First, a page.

Indeed, Surrey Mayor Doug McCallum’s tactics to keep Uber out of Surrey – not to mention his crusade against ride-hailing in the first place – were being met with scorn and ridicule Monday.
McCallum told media Monday that 18 infraction warnings were handed out to Uber drivers since Friday. He also said there will be no more warnings – if caught operating in Surrey, they will be fined $500.
All this tough talk comes after the city sent a letter to Uber Friday telling it to cease its operations, which Uber shrugged off and “declined.”
It’s no secret who the mayor is looking out for here. We all know his supporters in the taxi industry played a big role in putting him in office a second time in Surrey.
While it’s understandable that McCallum would act to protect the jobs of an industry that helped land him the mayor’s seat, it’s also easy to see why he would be criticized for ignoring the wishes of the city as a whole.
But if you ask him, he would tell you he isn’t ignoring residents at all, rather, he is listening to them.
“A large majority of our residents do not support ride-hailing in Surrey,” McCallum has previously stated, even being quoted as saying he knows this because he has been out in the community speaking to residents.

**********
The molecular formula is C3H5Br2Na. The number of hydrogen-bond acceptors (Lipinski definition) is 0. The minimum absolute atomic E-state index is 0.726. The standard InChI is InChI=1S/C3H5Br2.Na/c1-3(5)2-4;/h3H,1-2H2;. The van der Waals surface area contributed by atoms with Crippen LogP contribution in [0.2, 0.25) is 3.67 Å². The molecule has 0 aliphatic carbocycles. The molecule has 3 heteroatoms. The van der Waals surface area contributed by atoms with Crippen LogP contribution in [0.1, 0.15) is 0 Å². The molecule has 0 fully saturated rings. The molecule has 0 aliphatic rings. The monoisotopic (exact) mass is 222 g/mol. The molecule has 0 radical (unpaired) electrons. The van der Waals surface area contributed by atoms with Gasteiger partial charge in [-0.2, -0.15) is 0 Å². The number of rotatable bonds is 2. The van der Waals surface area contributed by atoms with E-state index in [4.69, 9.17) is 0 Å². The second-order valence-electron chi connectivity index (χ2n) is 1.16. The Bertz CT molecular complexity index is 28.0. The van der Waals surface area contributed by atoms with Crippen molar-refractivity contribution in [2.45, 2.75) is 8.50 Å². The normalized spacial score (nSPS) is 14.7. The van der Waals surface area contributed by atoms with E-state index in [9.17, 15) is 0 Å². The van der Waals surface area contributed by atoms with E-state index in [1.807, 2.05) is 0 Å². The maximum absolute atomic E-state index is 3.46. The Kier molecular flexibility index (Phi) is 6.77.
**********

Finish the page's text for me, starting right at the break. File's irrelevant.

We have to wonder, which community was that?
Read page 7 in tomorrow’s issue of the Now-Leader and then try to tell us Surrey doesn’t want ride-hailing. Furthermore, of the many letters we have received, not one has been in support of McCallum’s ill-advised war with Uber.
Finally, while hardly scientific, 82 per cent of the 3,117 people who took our web poll (take it below) said they want ride-hailing.
For a slate that promised to listen to residents, it’s clear Safe Surrey is tone deaf – or is plugging its ears – when it comes to ride-hailing in Surrey.
Either way, it’s not a good look.